The role of the 3'-5' exonuclease activity of herpes simplex virus type 1 in translesion DNA synthesis
Advisor:Parris, Deborah S.
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Publisher:The Ohio State University
Series/Report no.:The Ohio State University. Department of Molecular Genetics Honors Theses; 2005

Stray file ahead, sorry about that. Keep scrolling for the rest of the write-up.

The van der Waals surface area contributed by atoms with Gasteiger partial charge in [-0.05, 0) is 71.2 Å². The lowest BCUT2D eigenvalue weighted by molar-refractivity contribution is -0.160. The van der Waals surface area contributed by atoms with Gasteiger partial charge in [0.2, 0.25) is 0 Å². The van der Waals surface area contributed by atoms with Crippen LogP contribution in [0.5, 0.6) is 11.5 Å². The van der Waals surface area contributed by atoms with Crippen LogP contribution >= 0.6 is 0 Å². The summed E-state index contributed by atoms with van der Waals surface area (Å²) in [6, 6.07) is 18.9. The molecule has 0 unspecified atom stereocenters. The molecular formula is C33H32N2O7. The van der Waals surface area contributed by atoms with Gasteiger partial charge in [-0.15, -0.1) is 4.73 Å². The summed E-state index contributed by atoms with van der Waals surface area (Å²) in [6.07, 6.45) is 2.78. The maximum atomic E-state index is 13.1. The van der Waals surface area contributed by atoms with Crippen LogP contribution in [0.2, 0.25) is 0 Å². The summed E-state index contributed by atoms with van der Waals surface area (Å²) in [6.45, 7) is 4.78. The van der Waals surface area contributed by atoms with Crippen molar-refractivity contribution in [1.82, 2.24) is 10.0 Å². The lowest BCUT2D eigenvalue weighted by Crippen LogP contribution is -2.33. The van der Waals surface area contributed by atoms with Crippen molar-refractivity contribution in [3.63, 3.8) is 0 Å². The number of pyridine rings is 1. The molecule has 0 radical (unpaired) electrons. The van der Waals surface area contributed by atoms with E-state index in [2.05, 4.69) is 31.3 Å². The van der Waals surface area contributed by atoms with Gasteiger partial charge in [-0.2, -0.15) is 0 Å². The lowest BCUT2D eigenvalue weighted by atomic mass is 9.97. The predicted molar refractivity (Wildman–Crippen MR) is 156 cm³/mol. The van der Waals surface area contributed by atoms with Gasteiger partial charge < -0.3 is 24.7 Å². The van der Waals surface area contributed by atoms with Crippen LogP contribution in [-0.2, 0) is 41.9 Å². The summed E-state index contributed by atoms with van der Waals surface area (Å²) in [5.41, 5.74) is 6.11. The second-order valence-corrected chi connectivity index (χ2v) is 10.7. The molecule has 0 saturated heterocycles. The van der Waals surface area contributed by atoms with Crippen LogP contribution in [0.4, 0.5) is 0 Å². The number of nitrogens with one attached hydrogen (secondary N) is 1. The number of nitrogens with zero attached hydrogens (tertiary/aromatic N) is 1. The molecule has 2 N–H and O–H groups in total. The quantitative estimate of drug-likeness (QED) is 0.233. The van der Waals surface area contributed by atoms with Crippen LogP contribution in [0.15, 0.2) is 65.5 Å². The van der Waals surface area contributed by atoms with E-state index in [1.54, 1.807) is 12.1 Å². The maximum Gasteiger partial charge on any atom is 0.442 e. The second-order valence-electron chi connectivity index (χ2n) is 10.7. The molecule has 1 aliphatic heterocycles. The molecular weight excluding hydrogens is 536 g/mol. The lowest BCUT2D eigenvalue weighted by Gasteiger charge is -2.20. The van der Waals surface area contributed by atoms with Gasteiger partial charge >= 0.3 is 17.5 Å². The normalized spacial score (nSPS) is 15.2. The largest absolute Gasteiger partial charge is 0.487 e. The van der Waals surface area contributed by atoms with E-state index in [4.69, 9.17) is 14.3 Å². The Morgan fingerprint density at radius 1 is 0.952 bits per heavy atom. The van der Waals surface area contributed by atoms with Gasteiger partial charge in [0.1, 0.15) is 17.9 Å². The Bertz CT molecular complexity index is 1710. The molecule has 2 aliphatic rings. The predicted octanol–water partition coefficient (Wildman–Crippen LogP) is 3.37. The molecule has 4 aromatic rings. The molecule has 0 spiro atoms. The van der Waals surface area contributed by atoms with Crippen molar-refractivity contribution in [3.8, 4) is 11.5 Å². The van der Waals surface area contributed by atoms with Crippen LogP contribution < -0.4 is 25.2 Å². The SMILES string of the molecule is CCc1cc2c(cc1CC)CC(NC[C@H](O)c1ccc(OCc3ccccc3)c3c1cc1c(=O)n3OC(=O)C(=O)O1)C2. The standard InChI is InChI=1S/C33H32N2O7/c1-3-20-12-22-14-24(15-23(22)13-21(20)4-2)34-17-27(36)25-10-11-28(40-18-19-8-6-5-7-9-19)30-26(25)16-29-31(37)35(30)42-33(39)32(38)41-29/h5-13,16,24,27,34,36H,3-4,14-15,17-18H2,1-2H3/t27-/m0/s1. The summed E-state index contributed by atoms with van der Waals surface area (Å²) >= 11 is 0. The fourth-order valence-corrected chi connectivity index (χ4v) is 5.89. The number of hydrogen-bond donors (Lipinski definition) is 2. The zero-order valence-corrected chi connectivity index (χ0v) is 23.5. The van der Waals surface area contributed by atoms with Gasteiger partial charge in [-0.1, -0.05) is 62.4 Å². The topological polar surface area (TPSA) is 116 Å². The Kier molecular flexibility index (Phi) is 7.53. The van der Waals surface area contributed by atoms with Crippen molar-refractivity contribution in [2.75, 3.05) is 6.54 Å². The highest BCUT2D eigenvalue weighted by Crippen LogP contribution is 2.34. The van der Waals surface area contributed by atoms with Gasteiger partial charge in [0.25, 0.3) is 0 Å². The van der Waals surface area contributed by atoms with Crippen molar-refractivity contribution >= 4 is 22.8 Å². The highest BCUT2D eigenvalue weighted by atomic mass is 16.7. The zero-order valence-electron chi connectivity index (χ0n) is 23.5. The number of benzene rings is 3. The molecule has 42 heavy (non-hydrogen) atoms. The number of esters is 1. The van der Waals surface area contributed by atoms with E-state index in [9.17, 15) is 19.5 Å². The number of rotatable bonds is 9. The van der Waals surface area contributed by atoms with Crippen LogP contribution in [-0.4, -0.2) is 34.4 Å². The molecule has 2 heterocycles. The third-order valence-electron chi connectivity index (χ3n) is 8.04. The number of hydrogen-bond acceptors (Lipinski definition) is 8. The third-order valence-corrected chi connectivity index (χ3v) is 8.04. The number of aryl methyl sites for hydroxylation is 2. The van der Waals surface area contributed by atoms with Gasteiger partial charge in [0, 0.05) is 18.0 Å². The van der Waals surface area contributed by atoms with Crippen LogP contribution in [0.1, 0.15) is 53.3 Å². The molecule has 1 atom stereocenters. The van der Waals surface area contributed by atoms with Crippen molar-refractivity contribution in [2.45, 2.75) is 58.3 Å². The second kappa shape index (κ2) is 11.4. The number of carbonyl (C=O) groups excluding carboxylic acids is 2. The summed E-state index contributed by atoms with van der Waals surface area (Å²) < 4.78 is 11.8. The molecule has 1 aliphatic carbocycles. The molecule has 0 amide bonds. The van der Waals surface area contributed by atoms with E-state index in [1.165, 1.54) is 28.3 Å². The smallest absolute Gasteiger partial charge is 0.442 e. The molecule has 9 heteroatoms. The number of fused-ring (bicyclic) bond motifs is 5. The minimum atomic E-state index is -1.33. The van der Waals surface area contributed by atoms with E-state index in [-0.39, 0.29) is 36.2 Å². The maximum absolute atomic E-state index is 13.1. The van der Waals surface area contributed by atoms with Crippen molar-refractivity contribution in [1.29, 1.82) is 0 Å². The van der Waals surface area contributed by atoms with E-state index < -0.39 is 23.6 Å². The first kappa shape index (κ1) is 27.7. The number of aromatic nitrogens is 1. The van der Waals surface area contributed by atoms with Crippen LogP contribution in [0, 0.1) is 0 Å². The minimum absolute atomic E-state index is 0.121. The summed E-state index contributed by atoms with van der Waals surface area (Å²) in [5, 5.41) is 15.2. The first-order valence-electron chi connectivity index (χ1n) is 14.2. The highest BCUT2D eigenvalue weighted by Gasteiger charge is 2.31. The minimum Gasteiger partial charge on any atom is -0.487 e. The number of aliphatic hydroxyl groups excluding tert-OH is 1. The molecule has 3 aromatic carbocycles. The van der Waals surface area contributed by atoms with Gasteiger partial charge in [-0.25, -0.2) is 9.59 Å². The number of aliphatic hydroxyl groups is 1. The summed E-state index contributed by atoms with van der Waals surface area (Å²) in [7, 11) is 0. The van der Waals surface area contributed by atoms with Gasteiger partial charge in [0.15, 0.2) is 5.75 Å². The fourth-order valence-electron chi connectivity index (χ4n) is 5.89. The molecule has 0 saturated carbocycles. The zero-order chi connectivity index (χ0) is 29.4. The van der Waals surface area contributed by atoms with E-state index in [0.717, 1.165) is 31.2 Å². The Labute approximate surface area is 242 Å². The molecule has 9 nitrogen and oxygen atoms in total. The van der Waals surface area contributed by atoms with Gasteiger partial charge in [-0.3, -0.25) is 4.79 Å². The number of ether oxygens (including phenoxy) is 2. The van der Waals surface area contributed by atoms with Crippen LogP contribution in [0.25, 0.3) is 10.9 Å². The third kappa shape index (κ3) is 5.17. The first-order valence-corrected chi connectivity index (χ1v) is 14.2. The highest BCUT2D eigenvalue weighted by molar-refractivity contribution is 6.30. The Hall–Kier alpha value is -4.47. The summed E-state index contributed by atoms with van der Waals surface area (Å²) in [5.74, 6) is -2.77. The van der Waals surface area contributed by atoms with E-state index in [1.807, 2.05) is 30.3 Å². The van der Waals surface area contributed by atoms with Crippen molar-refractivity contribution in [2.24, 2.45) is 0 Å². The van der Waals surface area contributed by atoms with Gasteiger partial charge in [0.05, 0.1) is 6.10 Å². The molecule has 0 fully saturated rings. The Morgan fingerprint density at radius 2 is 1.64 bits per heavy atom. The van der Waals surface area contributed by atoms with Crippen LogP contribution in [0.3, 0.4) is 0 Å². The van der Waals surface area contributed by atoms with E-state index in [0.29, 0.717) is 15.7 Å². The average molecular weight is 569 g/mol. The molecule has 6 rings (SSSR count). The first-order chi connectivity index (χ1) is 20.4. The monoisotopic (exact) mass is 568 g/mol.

Accurate copying of DNA is vital for maintaining genome integrity and organismal viability. The associated 3’ to 5’ exonuclease (exo) activity of herpes simplex virus (HSV) DNA polymerase (pol) has been shown to play multiple roles in DNA replication error avoidance. The pol-associated exo activity has been shown previously to prevent nascent strand extension in the presence of damaged primer terminus by causing futile cycles of incorporation and excision of nucleotides at the damage site. To further characterize the interaction between the exo and pol domains of the HSV pol catalytic subunit, the ability of exo-deficient (exo-) and wild-type (wt) pol to extend a DNA primer on a template containing an apyrimidinic (AP) site was assayed. We hypothesized that the communication between the exo and pol domains would allow the enzyme to “look back” to detect an error even after it has replicated through it. To this end, primers were constructed such that their termini were one to 3 nucleotides downstream of the AP site. On an undamaged template, there was no significant difference in the abilities of wt or exo- pol to fully extend the primer. A primer/template containing up to three nucleotides downstream of the AP lesion presented a barrier to extension by both wt and exo- enzymes. However, the efficiency for extension was greater for the exo- enzyme. These results suggests that a functional exo activity is not required to sense an AP lesion, but rather, works to reinforce the kinetic barrier such a lesion presents to the polymerizing activity. Moreover, the kinetic barrier extends up to three nucleotides beyond the lesion itself.